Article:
A typical desert scene in Baja California, Mexico
Unless you were on a date with your girlfriend in the’ 50s or ‘60s, the jerk, rumble, race, jerk, rattle, stop of running out of gas is never good. Running out of gas in the middle of the desert of Baja California, Mexico is not just not good, it is a miserable experience – a miserable experience on steroids. Very hot, wind-borne sand, toddler screaming in his car seat in a van full of people on the way home from a baptism on the beach – it was not a good day.
For ego’s sake I was glad it wasn’t my vehicle that ran out of gas. It was a borrowed pickup truck that formed part of our multi-car caravan that was driving back to Ciudad Constitución from the beach town of Ligui, about 2 hours away. The pickup ran dry and brought our convoy to a halt in a steep sided desert valley.
This should not really have been a problem because, just like my Ford van, the borrowed Ford pickup had dual gas tanks. Being the experienced Ford man that I was, whose van’s dashboard was identical to the stranded pickup’s dashboard, I simply went over to the pickup, opened the door and ….. the toggle switch to access the second gas tank was not there. I looked and looked and poked and prodded and searched the dash looking for the little switch that would activate the second tank of gas. It was not there.
We finally managed to flag down a “Green Angel” patrol truck, part of a fleet of vehicles and mechanics who drive the Baja Peninsula helping stranded tourists, and bought gasoline from them. I asked the driver of the borrowed pickup if he were sure about which tank to pour the fresh gasoline into, because if he poured it into the wrong tank we would, in effect, still be without access to the fuel. He assured me he knew into which tank to pour the gas. Naturally, he poured the gas into the tank we could not access and we ended up with a 110% full fuel tank but no way to get at it.
In desperation in the hot sun in the remote nothingness of the Baja desert we crawled under the pickup and rerouted the gas lines. It worked and we drove on back to Ciudad Constitución. When we returned the borrowed truck I asked the owner where the switch was to activate the second fuel tank. “Right here.” It was smack dab in the middle of the dash board, and it was labeled, in English even, “Front Tank – Rear Tank.” Any kindergartner could have read it. How could I have missed it after an hour of frustrated desperate searching?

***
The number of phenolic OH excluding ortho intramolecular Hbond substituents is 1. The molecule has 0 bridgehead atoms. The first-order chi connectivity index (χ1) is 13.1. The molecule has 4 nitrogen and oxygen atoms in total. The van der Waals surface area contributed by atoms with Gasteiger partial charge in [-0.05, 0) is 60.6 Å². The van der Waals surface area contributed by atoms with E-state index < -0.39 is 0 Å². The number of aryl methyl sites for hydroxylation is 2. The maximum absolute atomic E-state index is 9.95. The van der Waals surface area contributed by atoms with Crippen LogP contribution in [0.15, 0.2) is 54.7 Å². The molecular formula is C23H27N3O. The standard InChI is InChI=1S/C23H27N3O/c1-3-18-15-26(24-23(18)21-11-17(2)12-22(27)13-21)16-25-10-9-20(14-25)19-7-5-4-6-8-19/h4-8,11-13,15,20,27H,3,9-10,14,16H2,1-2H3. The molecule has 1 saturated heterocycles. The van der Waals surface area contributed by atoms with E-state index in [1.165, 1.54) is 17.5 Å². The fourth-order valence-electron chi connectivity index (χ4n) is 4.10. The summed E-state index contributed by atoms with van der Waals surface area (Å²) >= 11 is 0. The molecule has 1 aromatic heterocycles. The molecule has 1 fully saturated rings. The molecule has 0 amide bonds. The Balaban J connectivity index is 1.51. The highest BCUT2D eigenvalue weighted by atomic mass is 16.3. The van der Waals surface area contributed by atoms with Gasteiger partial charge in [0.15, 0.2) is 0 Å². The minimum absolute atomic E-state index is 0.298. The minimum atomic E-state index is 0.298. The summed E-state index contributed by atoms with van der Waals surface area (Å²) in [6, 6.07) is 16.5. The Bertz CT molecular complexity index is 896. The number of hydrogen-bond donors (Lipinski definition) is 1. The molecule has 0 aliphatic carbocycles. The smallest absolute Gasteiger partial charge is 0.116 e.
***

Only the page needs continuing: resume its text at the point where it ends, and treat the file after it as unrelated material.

In my van, with the exact same dashboard and the exact same switch arrangement, it also had a clearly labeled Front and Rear switch……for the front air-conditioner and the rear air-conditioner. In my familiarity with the known, my mind had assumed both switches were identical in function, never stopping to ask myself, “Why would a pickup have a rear air-conditioner?” My assumptions created a very embarrassing situation. My assumptions kept me from reading and seeing reality.
The moral of this story? When you read your Bible, are you so familiar with it that you already know what it says? Do you read your Bible to confirm what you say you believe or do you read your Bible in order to challenge your beliefs, the surrounding status quo, your traditions, or what you are taught by others who may not be challenging what they read? I fear we conservative Christians are too often looking at a familiar dashboard.